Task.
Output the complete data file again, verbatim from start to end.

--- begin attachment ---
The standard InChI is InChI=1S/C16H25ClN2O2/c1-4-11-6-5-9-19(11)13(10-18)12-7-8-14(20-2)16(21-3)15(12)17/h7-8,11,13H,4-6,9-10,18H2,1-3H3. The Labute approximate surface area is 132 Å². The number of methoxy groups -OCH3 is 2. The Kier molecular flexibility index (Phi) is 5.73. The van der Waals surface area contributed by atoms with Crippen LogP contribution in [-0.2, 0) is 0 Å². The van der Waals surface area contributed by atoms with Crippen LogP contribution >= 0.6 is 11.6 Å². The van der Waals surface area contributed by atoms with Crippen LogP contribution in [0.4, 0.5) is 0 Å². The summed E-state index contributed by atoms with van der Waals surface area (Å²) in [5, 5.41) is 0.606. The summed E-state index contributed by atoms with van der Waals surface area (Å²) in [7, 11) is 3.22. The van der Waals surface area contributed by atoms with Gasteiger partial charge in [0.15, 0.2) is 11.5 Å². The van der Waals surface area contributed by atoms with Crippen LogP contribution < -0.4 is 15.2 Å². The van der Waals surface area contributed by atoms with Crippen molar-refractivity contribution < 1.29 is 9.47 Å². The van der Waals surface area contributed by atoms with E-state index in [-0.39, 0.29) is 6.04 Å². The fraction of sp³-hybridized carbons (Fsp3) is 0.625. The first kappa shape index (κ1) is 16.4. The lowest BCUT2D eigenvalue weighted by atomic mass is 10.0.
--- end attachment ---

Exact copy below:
The standard InChI is InChI=1S/C16H25ClN2O2/c1-4-11-6-5-9-19(11)13(10-18)12-7-8-14(20-2)16(21-3)15(12)17/h7-8,11,13H,4-6,9-10,18H2,1-3H3. The Labute approximate surface area is 132 Å². The number of methoxy groups -OCH3 is 2. The Kier molecular flexibility index (Phi) is 5.73. The van der Waals surface area contributed by atoms with Crippen LogP contribution in [-0.2, 0) is 0 Å². The van der Waals surface area contributed by atoms with Crippen LogP contribution >= 0.6 is 11.6 Å². The van der Waals surface area contributed by atoms with Crippen LogP contribution in [0.4, 0.5) is 0 Å². The summed E-state index contributed by atoms with van der Waals surface area (Å²) in [5, 5.41) is 0.606. The summed E-state index contributed by atoms with van der Waals surface area (Å²) in [7, 11) is 3.22. The van der Waals surface area contributed by atoms with Gasteiger partial charge in [0.15, 0.2) is 11.5 Å². The van der Waals surface area contributed by atoms with Crippen LogP contribution < -0.4 is 15.2 Å². The van der Waals surface area contributed by atoms with Crippen molar-refractivity contribution < 1.29 is 9.47 Å². The van der Waals surface area contributed by atoms with E-state index in [-0.39, 0.29) is 6.04 Å². The fraction of sp³-hybridized carbons (Fsp3) is 0.625. The first kappa shape index (κ1) is 16.4. The lowest BCUT2D eigenvalue weighted by atomic mass is 10.0.